Overcrowding at Bridger K-8 created a challenging learning environment. Teachers shared rooms. Some kids attended class in the gymnasium. PE took place in an outdoor tent. Most concerning of all, only 43% of middle school students earned Cs or higher.
“That means 57% weren’t meeting basic expectations in their academic classes,” said Susan Bartley, a language arts teacher at Bridger in Southeast Portland. “We had to do something.”
That something was the Bridger Scholars program. Started in the 2018-2019 school year, the program awards students who achieve Cs or higher in all classes with sweatshirts and t-shirts so they can proudly display their accomplishments. The PTA donated money to get the program off the ground, but the school needed additional funding for apparel.
That’s when OnPoint and our online community stepped in. During last year’s OnPoint Prize for Excellence in Education campaign, the Bridger Scholars program applied for a Community Builder award. Community Builder schools receive funding from OnPoint to help complete a project that enriches the school, its students and faculty. OnPoint chose four winning schools to receive $1,000, while our online community voted on a fifth school to receive $2,000. Bridger won the community vote, and has made the most of it.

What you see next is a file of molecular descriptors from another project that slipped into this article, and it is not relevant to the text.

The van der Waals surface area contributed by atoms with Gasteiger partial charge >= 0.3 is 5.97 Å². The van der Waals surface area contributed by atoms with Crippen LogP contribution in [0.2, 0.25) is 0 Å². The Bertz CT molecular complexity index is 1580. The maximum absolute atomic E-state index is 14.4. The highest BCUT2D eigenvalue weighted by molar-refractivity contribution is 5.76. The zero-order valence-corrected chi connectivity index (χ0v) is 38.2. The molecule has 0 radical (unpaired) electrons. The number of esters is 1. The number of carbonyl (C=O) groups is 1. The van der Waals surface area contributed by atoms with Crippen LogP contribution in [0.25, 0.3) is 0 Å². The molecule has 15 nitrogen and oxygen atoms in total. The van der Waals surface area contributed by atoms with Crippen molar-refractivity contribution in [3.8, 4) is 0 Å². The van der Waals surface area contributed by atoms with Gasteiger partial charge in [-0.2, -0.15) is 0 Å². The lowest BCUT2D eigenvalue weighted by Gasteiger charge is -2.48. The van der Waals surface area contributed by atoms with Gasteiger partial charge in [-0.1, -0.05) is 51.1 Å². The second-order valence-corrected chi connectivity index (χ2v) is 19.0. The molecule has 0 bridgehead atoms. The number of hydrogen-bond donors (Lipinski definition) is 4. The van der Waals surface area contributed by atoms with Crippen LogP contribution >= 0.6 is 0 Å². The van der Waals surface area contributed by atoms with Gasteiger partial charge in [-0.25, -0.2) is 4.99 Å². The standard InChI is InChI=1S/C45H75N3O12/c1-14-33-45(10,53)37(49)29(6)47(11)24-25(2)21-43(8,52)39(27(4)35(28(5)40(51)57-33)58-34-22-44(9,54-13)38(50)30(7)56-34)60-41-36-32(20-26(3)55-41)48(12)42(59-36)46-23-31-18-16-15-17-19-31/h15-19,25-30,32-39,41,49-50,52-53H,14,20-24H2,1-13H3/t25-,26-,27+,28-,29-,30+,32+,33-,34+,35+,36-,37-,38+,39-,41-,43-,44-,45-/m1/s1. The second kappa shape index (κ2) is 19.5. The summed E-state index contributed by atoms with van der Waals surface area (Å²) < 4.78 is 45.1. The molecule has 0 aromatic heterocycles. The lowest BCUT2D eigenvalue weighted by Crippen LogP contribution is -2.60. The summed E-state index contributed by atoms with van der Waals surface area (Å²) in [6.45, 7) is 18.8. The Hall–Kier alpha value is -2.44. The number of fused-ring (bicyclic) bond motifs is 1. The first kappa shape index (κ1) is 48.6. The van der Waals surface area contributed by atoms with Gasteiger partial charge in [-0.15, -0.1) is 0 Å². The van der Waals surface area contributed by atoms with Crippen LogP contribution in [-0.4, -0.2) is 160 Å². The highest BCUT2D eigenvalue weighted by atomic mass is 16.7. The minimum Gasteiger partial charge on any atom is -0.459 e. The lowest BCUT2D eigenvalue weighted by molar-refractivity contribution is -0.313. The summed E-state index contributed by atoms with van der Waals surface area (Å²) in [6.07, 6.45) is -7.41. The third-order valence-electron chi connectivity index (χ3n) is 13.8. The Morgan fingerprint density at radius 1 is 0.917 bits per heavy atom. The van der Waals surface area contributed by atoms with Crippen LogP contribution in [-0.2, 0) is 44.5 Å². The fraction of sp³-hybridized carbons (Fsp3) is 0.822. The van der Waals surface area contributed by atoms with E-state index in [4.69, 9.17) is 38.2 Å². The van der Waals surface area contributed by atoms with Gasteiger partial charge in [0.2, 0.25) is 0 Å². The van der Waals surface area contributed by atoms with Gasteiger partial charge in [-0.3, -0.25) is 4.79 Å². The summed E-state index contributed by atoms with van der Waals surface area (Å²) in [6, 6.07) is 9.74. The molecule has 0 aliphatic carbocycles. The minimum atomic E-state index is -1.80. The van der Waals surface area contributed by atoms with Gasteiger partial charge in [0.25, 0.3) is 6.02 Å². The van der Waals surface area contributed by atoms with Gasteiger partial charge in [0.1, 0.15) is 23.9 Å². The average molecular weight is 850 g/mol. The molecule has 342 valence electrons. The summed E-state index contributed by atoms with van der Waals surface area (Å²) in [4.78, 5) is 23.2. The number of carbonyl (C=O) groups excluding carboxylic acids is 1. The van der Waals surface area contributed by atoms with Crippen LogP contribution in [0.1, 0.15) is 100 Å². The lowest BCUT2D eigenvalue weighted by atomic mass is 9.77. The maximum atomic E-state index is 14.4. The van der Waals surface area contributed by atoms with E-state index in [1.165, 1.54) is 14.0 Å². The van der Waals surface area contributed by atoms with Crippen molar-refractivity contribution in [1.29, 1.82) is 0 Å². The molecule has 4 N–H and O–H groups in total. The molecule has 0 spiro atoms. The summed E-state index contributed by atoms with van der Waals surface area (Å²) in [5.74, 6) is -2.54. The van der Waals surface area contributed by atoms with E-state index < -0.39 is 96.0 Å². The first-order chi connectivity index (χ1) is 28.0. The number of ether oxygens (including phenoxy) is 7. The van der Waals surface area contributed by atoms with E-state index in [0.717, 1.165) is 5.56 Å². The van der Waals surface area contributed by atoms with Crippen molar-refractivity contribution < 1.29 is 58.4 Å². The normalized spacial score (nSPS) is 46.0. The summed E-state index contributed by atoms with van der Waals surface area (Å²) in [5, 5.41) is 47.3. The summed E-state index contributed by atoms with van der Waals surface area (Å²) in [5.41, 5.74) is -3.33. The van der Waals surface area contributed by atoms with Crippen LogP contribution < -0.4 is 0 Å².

Now halfway through the second year of the program, 61% of Bridger middle school children are earning Cs or higher, an increase of 18%. Behavior at the school has also improved. The Bridger Scholars program requires that students have zero major behavioral infractions.
“We’ve made a lot of progress,” said Bartley. “This is more evidence that when students, parents, administrators and community supporters like OnPoint come together, we can make a difference. We’re really grateful for the support from OnPoint.”
By the end of this school year, Bartley said they hope to have 75% to 80% of students in the program, and the goal is to eventually reach 100%. To do that, Bartley said the school needs to address social and emotional needs as well. Teachers and administrators track every student who needs additional support, and customize targeted interventions to improve grades. They also address food insecurity. During assemblies honoring kids for getting their grades up, the school provides snacks funded by OnPoint’s Community Builder award.
“The success of the program has really impacted the climate of our school,” said Bartley. “We’re going to keep working to reach every child. We bought sweatshirts for everyone.”
Do you know of a school project that inspires creativity, fosters community and needs extra support to make it across the finish line? OnPoint is currently looking for this year’s Community Builders. You can learn more about eligibility and how to submit a nomination here. This year, OnPoint will give out four awards for $2,000 and one lucky school determined by community votes will receive $5,000! Get your nominations in by April 14, then watch for our finalists and vote.